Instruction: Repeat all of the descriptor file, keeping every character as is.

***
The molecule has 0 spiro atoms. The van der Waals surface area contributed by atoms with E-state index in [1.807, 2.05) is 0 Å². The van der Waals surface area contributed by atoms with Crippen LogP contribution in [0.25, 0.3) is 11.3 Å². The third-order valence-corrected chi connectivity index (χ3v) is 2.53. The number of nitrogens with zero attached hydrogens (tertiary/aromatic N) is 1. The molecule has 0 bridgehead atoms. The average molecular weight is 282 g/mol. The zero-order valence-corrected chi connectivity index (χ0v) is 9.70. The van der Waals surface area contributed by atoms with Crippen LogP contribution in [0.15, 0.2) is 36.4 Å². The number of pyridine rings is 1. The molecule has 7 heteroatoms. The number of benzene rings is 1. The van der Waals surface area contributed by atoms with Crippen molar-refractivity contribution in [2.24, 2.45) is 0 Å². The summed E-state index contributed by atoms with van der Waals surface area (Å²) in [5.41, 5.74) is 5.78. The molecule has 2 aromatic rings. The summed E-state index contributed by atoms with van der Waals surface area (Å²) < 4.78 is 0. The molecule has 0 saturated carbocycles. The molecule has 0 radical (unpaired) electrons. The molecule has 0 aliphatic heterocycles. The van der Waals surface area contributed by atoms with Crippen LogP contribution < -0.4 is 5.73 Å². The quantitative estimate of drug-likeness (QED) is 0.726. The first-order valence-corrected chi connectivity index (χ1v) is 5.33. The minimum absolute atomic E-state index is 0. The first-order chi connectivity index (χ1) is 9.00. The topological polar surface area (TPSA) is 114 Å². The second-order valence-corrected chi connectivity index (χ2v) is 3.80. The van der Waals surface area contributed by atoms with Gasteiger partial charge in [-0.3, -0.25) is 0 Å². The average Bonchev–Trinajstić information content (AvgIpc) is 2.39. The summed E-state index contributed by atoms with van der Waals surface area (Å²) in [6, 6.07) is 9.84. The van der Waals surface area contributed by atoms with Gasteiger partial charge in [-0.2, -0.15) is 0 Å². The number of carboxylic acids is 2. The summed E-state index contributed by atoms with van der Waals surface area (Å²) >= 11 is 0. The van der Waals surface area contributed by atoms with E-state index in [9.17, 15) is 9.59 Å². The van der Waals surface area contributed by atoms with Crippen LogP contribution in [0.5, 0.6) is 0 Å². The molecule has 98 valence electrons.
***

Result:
The molecule has 0 spiro atoms. The van der Waals surface area contributed by atoms with E-state index in [1.807, 2.05) is 0 Å². The van der Waals surface area contributed by atoms with Crippen LogP contribution in [0.25, 0.3) is 11.3 Å². The third-order valence-corrected chi connectivity index (χ3v) is 2.53. The number of nitrogens with zero attached hydrogens (tertiary/aromatic N) is 1. The molecule has 0 bridgehead atoms. The average molecular weight is 282 g/mol. The zero-order valence-corrected chi connectivity index (χ0v) is 9.70. The van der Waals surface area contributed by atoms with Crippen LogP contribution in [0.15, 0.2) is 36.4 Å². The number of pyridine rings is 1. The molecule has 7 heteroatoms. The number of benzene rings is 1. The van der Waals surface area contributed by atoms with Crippen molar-refractivity contribution in [2.24, 2.45) is 0 Å². The summed E-state index contributed by atoms with van der Waals surface area (Å²) in [5.41, 5.74) is 5.78. The molecule has 2 aromatic rings. The summed E-state index contributed by atoms with van der Waals surface area (Å²) < 4.78 is 0. The molecule has 0 saturated carbocycles. The molecule has 0 radical (unpaired) electrons. The molecule has 0 aliphatic heterocycles. The van der Waals surface area contributed by atoms with Crippen LogP contribution < -0.4 is 5.73 Å². The quantitative estimate of drug-likeness (QED) is 0.726. The first-order valence-corrected chi connectivity index (χ1v) is 5.33. The minimum absolute atomic E-state index is 0. The first-order chi connectivity index (χ1) is 9.00. The topological polar surface area (TPSA) is 114 Å². The second-order valence-corrected chi connectivity index (χ2v) is 3.80. The van der Waals surface area contributed by atoms with Gasteiger partial charge in [-0.3, -0.25) is 0 Å². The average Bonchev–Trinajstić information content (AvgIpc) is 2.39. The summed E-state index contributed by atoms with van der Waals surface area (Å²) in [6, 6.07) is 9.84. The van der Waals surface area contributed by atoms with Gasteiger partial charge in [-0.2, -0.15) is 0 Å². The number of carboxylic acids is 2. The summed E-state index contributed by atoms with van der Waals surface area (Å²) >= 11 is 0. The van der Waals surface area contributed by atoms with E-state index in [9.17, 15) is 9.59 Å². The van der Waals surface area contributed by atoms with Crippen LogP contribution in [0.5, 0.6) is 0 Å². The molecule has 98 valence electrons.